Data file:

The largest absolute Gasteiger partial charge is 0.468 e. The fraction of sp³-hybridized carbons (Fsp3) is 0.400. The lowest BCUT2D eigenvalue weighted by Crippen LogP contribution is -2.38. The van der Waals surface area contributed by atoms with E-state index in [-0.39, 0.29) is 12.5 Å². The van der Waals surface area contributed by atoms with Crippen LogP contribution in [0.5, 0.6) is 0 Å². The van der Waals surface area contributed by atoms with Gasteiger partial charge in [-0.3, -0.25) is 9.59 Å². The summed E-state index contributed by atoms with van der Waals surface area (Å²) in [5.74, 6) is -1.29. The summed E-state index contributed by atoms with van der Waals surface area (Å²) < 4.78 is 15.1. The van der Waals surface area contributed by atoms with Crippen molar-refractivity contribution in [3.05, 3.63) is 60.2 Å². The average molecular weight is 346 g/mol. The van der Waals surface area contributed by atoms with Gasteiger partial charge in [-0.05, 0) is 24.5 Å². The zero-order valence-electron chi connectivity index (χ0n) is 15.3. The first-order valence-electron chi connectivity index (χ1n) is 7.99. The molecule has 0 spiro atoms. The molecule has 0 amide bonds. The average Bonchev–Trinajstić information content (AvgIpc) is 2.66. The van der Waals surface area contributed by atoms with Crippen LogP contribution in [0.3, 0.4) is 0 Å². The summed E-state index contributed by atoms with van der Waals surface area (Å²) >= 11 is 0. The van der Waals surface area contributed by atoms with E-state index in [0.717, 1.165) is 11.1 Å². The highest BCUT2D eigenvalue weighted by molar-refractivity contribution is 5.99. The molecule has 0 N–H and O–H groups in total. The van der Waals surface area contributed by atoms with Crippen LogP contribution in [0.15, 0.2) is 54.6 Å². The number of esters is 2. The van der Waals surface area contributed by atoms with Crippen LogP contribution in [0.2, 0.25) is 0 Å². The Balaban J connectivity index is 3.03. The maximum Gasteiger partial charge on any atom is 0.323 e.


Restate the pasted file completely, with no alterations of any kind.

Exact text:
The largest absolute Gasteiger partial charge is 0.468 e. The fraction of sp³-hybridized carbons (Fsp3) is 0.400. The lowest BCUT2D eigenvalue weighted by Crippen LogP contribution is -2.38. The van der Waals surface area contributed by atoms with E-state index in [-0.39, 0.29) is 12.5 Å². The van der Waals surface area contributed by atoms with Crippen LogP contribution in [0.5, 0.6) is 0 Å². The van der Waals surface area contributed by atoms with Gasteiger partial charge in [-0.3, -0.25) is 9.59 Å². The summed E-state index contributed by atoms with van der Waals surface area (Å²) in [5.74, 6) is -1.29. The summed E-state index contributed by atoms with van der Waals surface area (Å²) < 4.78 is 15.1. The van der Waals surface area contributed by atoms with Crippen molar-refractivity contribution in [3.05, 3.63) is 60.2 Å². The average molecular weight is 346 g/mol. The van der Waals surface area contributed by atoms with Gasteiger partial charge in [-0.05, 0) is 24.5 Å². The zero-order valence-electron chi connectivity index (χ0n) is 15.3. The first-order valence-electron chi connectivity index (χ1n) is 7.99. The molecule has 0 spiro atoms. The molecule has 0 amide bonds. The average Bonchev–Trinajstić information content (AvgIpc) is 2.66. The van der Waals surface area contributed by atoms with Crippen LogP contribution in [0.3, 0.4) is 0 Å². The summed E-state index contributed by atoms with van der Waals surface area (Å²) >= 11 is 0. The van der Waals surface area contributed by atoms with E-state index in [0.717, 1.165) is 11.1 Å². The highest BCUT2D eigenvalue weighted by molar-refractivity contribution is 5.99. The molecule has 0 N–H and O–H groups in total. The van der Waals surface area contributed by atoms with Crippen LogP contribution in [0.15, 0.2) is 54.6 Å². The number of esters is 2. The van der Waals surface area contributed by atoms with Crippen LogP contribution in [0.2, 0.25) is 0 Å². The Balaban J connectivity index is 3.03. The maximum Gasteiger partial charge on any atom is 0.323 e.